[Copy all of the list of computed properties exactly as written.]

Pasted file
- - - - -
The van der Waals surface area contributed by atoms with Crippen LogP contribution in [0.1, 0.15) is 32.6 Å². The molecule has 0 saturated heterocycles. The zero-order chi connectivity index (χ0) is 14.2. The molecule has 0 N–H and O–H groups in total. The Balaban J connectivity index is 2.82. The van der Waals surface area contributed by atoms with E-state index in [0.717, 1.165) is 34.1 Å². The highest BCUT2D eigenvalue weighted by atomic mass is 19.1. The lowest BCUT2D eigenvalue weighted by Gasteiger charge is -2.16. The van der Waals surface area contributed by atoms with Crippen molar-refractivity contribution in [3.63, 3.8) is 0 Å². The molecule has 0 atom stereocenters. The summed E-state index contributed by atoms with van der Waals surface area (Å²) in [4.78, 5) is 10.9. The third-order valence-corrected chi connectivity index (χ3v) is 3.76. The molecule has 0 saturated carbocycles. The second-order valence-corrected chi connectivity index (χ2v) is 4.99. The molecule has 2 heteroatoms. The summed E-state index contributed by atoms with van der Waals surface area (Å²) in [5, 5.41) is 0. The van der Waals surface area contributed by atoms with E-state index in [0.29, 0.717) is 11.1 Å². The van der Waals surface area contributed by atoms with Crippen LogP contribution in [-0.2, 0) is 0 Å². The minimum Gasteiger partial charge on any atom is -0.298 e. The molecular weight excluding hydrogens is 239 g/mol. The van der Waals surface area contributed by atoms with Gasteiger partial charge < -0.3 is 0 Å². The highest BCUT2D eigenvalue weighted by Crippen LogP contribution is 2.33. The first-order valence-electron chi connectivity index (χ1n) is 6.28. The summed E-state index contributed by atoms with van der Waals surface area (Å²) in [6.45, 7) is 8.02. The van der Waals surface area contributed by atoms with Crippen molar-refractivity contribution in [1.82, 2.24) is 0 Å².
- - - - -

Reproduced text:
The van der Waals surface area contributed by atoms with Crippen LogP contribution in [0.1, 0.15) is 32.6 Å². The molecule has 0 saturated heterocycles. The zero-order chi connectivity index (χ0) is 14.2. The molecule has 0 N–H and O–H groups in total. The Balaban J connectivity index is 2.82. The van der Waals surface area contributed by atoms with E-state index in [0.717, 1.165) is 34.1 Å². The highest BCUT2D eigenvalue weighted by atomic mass is 19.1. The lowest BCUT2D eigenvalue weighted by Gasteiger charge is -2.16. The van der Waals surface area contributed by atoms with Crippen molar-refractivity contribution in [3.63, 3.8) is 0 Å². The molecule has 0 atom stereocenters. The summed E-state index contributed by atoms with van der Waals surface area (Å²) in [4.78, 5) is 10.9. The third-order valence-corrected chi connectivity index (χ3v) is 3.76. The molecule has 0 saturated carbocycles. The second-order valence-corrected chi connectivity index (χ2v) is 4.99. The molecule has 2 heteroatoms. The summed E-state index contributed by atoms with van der Waals surface area (Å²) in [5, 5.41) is 0. The van der Waals surface area contributed by atoms with E-state index in [0.29, 0.717) is 11.1 Å². The van der Waals surface area contributed by atoms with Crippen LogP contribution in [-0.2, 0) is 0 Å². The minimum Gasteiger partial charge on any atom is -0.298 e. The molecular weight excluding hydrogens is 239 g/mol. The van der Waals surface area contributed by atoms with Gasteiger partial charge < -0.3 is 0 Å². The highest BCUT2D eigenvalue weighted by Crippen LogP contribution is 2.33. The first-order valence-electron chi connectivity index (χ1n) is 6.28. The summed E-state index contributed by atoms with van der Waals surface area (Å²) in [6.45, 7) is 8.02. The van der Waals surface area contributed by atoms with Crippen molar-refractivity contribution in [1.82, 2.24) is 0 Å².